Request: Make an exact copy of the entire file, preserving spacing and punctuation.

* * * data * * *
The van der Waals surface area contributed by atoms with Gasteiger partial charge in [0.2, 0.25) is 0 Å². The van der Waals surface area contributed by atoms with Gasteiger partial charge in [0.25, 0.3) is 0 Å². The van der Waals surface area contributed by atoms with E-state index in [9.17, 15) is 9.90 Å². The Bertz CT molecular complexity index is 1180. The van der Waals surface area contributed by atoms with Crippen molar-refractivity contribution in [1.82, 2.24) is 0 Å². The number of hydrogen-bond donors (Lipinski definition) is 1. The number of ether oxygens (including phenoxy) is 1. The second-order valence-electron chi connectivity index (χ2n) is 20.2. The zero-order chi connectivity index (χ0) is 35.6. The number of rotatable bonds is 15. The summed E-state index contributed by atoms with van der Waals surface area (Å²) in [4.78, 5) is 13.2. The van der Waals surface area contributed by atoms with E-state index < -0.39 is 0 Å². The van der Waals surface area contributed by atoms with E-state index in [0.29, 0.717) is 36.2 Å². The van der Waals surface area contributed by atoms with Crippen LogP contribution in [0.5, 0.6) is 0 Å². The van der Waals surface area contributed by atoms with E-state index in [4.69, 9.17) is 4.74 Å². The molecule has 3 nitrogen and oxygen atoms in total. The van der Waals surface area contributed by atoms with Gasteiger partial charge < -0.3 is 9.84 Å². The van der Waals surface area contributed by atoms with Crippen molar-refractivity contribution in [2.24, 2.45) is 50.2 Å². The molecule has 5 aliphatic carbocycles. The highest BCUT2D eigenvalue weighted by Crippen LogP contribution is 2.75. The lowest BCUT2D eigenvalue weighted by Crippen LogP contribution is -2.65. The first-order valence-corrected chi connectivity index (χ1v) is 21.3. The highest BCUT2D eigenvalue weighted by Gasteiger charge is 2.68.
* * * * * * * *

The van der Waals surface area contributed by atoms with Gasteiger partial charge in [0.2, 0.25) is 0 Å². The van der Waals surface area contributed by atoms with Gasteiger partial charge in [0.25, 0.3) is 0 Å². The van der Waals surface area contributed by atoms with E-state index in [9.17, 15) is 9.90 Å². The Bertz CT molecular complexity index is 1180. The van der Waals surface area contributed by atoms with Crippen molar-refractivity contribution in [1.82, 2.24) is 0 Å². The number of hydrogen-bond donors (Lipinski definition) is 1. The number of ether oxygens (including phenoxy) is 1. The second-order valence-electron chi connectivity index (χ2n) is 20.2. The zero-order chi connectivity index (χ0) is 35.6. The number of rotatable bonds is 15. The summed E-state index contributed by atoms with van der Waals surface area (Å²) in [4.78, 5) is 13.2. The van der Waals surface area contributed by atoms with E-state index < -0.39 is 0 Å². The van der Waals surface area contributed by atoms with E-state index in [0.29, 0.717) is 36.2 Å². The van der Waals surface area contributed by atoms with Crippen LogP contribution in [0.5, 0.6) is 0 Å². The van der Waals surface area contributed by atoms with E-state index in [4.69, 9.17) is 4.74 Å². The molecule has 3 nitrogen and oxygen atoms in total. The van der Waals surface area contributed by atoms with Gasteiger partial charge < -0.3 is 9.84 Å². The van der Waals surface area contributed by atoms with Crippen molar-refractivity contribution in [2.24, 2.45) is 50.2 Å². The molecule has 5 aliphatic carbocycles. The highest BCUT2D eigenvalue weighted by Crippen LogP contribution is 2.75. The lowest BCUT2D eigenvalue weighted by Crippen LogP contribution is -2.65. The first-order valence-corrected chi connectivity index (χ1v) is 21.3. The highest BCUT2D eigenvalue weighted by Gasteiger charge is 2.68.